25 Most Intense Sports of the Ancient World

Posted by on July 23, 2012

Although these days we have our fair share of strange and crazy sports, in the past its seems as though people really didn’t hold back. As a matter of fact, many of the sports we have today find their roots somewhere on this list. Of course these days people don’t generally lose their life playing soccer and most of these events would be banned in a heartbeat (so don’t try these at home) but nonetheless, its good to know your history. These are the 25 most intense sports of the ancient world.



While today we have MMA, the Greeks had something known as Pankration. The goal of this bloody, one-on-one, anything goes fist fight was to bring your opponent as close to death without actually killing them. If you did happen to accidently kill them then you would automatically forfeit the match as any dead fighter was instantly declared the victor.


Fisherman’s Joust

Imagine two groups of guys each hopping into their boats, rowing out into the nile, and proceeding to beat the crap out of each other with their oars. Like the Roman gladiatorial games this often took place before the Pharoah and many times the bloody mess would entice crocodiles and hippos to enter the fray.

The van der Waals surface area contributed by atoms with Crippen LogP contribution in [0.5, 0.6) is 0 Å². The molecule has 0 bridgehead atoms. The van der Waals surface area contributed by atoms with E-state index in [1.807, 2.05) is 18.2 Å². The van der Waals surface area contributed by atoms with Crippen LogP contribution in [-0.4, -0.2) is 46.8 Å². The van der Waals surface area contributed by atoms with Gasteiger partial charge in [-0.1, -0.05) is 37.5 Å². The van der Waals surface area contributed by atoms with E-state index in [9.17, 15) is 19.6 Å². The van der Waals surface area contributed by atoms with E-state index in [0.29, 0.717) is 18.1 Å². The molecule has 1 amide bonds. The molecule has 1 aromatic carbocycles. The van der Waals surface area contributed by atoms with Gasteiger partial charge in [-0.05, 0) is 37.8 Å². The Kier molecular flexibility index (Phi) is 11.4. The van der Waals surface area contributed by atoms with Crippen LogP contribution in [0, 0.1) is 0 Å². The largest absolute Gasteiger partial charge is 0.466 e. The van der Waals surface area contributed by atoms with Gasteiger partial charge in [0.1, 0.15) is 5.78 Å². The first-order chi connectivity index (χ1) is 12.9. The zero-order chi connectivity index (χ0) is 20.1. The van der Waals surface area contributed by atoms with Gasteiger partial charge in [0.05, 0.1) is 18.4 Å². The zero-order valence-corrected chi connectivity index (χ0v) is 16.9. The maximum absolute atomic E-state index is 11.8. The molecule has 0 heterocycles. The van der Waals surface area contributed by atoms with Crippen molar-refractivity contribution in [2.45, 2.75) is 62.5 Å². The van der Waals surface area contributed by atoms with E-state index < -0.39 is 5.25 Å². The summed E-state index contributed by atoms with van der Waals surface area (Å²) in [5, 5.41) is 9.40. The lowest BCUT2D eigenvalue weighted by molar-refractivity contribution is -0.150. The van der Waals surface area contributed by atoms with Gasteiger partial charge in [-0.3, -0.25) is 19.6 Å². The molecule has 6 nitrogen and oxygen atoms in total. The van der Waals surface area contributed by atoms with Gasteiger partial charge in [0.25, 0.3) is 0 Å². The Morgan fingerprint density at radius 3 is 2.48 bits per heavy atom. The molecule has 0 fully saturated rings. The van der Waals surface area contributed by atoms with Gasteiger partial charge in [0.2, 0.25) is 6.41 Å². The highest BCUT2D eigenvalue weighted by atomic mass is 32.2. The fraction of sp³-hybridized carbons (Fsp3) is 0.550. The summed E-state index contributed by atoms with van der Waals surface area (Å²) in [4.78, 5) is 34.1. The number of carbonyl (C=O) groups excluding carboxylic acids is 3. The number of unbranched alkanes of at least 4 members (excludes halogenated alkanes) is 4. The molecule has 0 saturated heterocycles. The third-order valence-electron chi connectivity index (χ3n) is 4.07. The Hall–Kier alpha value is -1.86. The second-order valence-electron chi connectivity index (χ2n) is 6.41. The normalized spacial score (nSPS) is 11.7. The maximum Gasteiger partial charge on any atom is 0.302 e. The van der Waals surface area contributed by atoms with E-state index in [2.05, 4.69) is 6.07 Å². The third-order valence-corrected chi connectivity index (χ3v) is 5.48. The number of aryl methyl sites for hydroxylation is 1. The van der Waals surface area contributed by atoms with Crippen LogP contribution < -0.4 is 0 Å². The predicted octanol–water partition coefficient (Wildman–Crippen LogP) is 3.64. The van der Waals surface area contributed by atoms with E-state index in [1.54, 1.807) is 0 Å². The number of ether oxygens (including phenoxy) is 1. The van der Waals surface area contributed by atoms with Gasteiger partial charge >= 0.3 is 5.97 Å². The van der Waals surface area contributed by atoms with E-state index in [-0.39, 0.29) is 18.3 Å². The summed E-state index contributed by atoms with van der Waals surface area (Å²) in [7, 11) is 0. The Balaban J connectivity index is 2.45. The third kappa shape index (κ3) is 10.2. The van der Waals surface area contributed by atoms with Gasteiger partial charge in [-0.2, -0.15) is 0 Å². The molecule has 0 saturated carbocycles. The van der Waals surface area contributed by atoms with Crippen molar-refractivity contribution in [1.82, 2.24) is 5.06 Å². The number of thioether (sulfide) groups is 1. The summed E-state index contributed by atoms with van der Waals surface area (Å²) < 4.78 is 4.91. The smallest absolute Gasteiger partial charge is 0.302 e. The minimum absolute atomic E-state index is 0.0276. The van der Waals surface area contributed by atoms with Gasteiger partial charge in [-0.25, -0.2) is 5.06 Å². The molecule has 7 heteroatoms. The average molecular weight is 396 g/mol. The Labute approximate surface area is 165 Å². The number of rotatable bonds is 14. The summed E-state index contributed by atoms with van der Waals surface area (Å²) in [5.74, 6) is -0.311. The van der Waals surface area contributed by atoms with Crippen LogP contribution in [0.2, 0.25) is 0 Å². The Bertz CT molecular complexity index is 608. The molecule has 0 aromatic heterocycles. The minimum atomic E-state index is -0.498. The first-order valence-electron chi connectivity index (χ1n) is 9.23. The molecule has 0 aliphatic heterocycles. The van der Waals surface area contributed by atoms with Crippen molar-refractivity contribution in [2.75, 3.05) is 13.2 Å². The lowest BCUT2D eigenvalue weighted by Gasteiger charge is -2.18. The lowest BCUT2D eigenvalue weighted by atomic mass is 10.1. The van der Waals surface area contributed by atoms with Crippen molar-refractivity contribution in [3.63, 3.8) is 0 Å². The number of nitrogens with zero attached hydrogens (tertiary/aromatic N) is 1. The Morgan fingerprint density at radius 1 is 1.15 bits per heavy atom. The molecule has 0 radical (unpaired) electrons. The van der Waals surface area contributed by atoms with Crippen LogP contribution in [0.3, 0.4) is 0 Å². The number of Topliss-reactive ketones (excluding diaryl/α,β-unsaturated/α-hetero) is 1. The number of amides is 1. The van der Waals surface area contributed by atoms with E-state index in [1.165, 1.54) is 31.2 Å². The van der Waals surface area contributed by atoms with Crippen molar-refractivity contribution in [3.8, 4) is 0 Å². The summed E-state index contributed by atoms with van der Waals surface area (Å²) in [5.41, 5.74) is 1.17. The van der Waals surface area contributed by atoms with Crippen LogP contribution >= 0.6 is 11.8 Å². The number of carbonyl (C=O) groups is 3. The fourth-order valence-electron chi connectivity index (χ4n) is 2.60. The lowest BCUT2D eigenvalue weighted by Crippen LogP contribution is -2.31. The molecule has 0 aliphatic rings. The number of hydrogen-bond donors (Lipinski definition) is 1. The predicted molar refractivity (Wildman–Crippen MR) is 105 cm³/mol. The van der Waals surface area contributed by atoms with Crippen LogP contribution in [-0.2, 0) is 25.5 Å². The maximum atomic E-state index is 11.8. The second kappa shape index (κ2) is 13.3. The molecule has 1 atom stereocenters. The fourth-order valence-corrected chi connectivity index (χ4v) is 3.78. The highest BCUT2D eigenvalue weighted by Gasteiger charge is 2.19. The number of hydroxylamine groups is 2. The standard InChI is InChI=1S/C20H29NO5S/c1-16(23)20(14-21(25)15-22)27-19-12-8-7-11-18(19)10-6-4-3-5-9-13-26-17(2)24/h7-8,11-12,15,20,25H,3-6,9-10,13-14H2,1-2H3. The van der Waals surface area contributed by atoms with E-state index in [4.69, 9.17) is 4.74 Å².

It’s hard to say whether this ancient death match was worse for the slaves or the animals recruited to fight them. In fact, the Romans were so intrigued with pitting humans against animals that on the inauguration of the colloseum over 9,000 beasts were killed. Very often, however, the humans met a similar fate.


Chariot Races

Although NASCAR certainly has its dangers, chariot racing was little more than a death match with a finish line. In fact, it was almost impossible to win without being seriously injured and the life expectancy of most racers was increcibly low.


Nguni Stick Fighting

One of the few sports on this list that is actually still practiced today, the name of this game just about sums things up. The Zulus would essentially beat the crap out of each other with sticks. Although people seldom died, the participants would often walk away with numerous scars that they would wear like badges of honor.